To what extent is rationalism a more effective way of knowing than empiricism?

   Rationalism and empiricism could be said to be at either end of a ‘way of knowing’ spectrum – one relies on the senses whilst the other uses logic and reasoning to determine what is true.

   One of the main arguments against empiricism is the fact that our senses can be easily deceived.  For example, experiments conducted with fruit flavour squash have shown that it was easier for the subjects to identify the correct flavour when the drink had the expected colour. People made errors toward the taste that was expected for a particular colour - an orange-coloured drink that was really cherry-flavoured was often thought to taste like orange; a green coloured cherry drink would taste like lime.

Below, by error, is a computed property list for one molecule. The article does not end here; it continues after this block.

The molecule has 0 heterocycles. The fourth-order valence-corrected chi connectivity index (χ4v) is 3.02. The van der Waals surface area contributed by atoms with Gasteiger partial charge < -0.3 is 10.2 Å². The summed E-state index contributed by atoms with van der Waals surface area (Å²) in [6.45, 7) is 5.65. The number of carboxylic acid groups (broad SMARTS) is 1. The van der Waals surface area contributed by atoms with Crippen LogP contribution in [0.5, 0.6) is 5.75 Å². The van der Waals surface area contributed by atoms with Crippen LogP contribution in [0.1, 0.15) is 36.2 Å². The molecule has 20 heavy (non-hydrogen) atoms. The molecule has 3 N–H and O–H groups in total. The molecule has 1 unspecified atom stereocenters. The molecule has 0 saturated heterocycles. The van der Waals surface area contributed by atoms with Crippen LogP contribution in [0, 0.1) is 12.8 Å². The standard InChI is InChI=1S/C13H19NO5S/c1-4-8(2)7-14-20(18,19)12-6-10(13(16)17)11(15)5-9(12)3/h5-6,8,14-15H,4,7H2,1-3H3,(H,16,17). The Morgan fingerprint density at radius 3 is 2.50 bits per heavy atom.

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   In essence, we receive what we expect to receive from our senses.  In addition to this, physical faults can affect how or what we interpret through our sensory organs: myopias, deafness, even just wearing gloves – all these restrict our senses and can lead us to come to conclusions based on what we think we know.

   This can lead to problems when we encounter a problem that does not make sense if we rely on our sight or hearing alone.  A classic example of this would be optical illusions such as ‘The Elephant with Five Legs’ or ‘The ...

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